Treatment of epilepsy in people with neurocysticercosis


Neurocysticercosis is a common infection of the brain. It is caused by the larvae of the pork tapeworm that migrate to the brain and form an enclosed sac around themselves (called a cyst). Seizures are the most common symptoms, although some people may present with headache, vomiting, or other symptoms of brain swelling.

This review investigated the usefulness of antiepileptic drugs (AEDs) in preventing seizures in people who did not have seizures to start with, but presented with these other symptoms. We also examined the usefulness of AEDs in people with epilepsy due to neurocysticercosis, in terms of choice of drug, dosage, duration of treatment, side effects, and the quality of life.

Study characteristics

We included four trials, with a total of 466 participants, which focused on the comparison of short-duration and long-duration of AED treatment in people with a single brain cyst. The trials considered six to 12 months as short-duration treatment, and 12 to 24 months as long-duration treatment.

Key results

There were inconclusive results for the benefit of one duration of AED over the other (six, 12, or 24 months) for people with a single cyst. In people with calcified cysts, longer duration of therapy may be preferable.

All four included trials enrolled people with a single brain lesion. The findings of our review cannot be generalised to people with multiple cysts, or with cysts in unusual parts of the brain.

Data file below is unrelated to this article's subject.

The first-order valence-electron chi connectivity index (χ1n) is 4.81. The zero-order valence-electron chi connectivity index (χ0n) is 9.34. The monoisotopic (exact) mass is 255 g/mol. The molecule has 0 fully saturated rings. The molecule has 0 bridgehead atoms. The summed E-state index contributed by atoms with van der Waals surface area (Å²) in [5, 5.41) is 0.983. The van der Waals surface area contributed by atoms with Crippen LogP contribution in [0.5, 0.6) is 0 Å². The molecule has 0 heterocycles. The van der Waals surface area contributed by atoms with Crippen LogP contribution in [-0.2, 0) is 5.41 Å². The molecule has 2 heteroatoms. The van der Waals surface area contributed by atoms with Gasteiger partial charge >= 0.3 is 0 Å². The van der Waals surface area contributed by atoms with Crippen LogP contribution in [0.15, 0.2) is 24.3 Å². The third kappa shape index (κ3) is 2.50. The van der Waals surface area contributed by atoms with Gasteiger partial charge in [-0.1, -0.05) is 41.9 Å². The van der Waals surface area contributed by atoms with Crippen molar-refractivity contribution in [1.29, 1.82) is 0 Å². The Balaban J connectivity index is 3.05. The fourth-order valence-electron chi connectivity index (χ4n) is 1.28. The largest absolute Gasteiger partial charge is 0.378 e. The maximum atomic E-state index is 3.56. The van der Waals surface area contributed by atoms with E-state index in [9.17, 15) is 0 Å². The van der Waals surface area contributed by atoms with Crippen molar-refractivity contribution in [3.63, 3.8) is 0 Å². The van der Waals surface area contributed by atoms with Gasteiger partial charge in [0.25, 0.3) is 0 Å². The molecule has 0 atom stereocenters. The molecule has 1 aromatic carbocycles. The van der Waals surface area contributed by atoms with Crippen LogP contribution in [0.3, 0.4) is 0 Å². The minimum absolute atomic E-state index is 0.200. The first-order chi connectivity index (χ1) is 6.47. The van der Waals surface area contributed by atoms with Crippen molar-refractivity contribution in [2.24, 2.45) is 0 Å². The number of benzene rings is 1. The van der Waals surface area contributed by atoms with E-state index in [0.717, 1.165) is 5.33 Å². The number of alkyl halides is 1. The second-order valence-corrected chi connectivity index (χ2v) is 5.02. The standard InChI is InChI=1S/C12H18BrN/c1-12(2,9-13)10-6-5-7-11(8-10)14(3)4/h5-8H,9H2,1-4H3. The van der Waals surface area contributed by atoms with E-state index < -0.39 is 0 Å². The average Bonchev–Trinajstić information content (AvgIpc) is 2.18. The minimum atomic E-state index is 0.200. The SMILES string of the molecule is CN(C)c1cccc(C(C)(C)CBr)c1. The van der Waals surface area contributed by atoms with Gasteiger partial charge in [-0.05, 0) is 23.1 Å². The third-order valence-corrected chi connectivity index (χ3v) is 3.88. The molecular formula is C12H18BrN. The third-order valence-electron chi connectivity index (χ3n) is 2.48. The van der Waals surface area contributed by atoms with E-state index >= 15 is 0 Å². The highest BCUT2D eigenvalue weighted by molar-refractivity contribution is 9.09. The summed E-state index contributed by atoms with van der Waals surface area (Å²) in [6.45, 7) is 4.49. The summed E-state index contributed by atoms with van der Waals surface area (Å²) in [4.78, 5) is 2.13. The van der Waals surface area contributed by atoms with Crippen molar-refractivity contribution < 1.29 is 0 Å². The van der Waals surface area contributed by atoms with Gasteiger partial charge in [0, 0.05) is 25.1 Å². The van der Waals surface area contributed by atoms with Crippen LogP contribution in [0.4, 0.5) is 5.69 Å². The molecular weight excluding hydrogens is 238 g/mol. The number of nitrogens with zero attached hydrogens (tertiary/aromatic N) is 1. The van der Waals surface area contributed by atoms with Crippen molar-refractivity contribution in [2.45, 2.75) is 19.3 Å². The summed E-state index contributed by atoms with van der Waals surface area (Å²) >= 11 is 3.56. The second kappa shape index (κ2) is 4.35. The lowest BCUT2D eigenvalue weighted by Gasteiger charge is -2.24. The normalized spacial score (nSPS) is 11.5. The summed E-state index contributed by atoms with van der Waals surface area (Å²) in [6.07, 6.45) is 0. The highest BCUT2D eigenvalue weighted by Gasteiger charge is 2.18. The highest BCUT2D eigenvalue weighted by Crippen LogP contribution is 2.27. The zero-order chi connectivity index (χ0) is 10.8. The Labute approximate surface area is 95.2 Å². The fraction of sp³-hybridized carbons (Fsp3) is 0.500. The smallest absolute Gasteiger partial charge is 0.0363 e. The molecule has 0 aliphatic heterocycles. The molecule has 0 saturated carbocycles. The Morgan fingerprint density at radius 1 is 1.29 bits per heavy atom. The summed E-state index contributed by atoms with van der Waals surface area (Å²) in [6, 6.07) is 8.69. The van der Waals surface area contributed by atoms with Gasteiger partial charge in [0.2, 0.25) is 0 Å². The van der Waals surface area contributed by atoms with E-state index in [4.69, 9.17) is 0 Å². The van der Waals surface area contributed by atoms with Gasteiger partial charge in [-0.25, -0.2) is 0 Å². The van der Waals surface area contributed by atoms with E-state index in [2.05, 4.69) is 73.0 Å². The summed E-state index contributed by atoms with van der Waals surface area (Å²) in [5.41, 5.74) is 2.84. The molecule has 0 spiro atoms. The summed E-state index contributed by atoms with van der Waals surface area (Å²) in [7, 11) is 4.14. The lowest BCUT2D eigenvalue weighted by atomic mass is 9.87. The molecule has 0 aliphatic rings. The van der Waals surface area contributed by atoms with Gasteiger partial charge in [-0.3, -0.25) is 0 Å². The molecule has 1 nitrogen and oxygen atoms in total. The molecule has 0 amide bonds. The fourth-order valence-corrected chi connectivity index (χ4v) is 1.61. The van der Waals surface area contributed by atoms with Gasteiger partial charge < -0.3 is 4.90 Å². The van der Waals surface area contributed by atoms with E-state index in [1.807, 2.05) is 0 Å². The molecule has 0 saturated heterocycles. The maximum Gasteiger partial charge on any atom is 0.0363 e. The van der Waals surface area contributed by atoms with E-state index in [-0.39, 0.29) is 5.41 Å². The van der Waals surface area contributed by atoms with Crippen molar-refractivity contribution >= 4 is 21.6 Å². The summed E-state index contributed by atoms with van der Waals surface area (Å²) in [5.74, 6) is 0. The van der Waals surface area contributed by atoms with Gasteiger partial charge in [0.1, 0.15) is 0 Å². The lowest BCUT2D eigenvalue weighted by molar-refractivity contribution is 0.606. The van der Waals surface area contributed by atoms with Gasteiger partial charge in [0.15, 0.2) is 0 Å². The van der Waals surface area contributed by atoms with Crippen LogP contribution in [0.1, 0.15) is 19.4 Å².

The evidence is current to January 2021.

Authors' conclusions: 

Despite neurocysticercosis being the most common cause of epilepsy worldwide, there is currently no evidence available regarding the use of AEDs as seizure prophylaxis among people presenting with symptoms other than seizures. For those presenting with seizures, there is no reliable evidence regarding the duration of treatment required. Therefore, there is a need for large scale randomised controlled trials to address these questions.

Read the full abstract...

Neurocysticercosis is the most common parasitic infection of the brain. Epilepsy is the most common clinical presentation, though people may also present with headache, symptoms of raised intracranial pressure, hydrocephalus, and ocular symptoms depending upon the localisation of the parasitic cysts. Anthelmintic drugs, antiepileptic drugs (AEDs), and anti-oedema drugs, such as steroids, form the mainstay of treatment.

This is an updated version of the Cochrane Review previously published in 2019.


To assess the effects (benefits and harms) of AEDs for the primary and secondary prevention of seizures in people with neurocysticercosis.

For the question of primary prevention, we examined whether AEDs reduce the likelihood of seizures in people who had neurocysticercosis but had not had a seizure.

For the question of secondary prevention, we examined whether AEDs reduce the likelihood of further seizures in people who had had at least one seizure due to neurocysticercosis.

As part of primary prevention studies, we also aimed to examine which AED was beneficial in people with neurocysticercosis in terms of duration, dose, and side-effect profile.

Search strategy: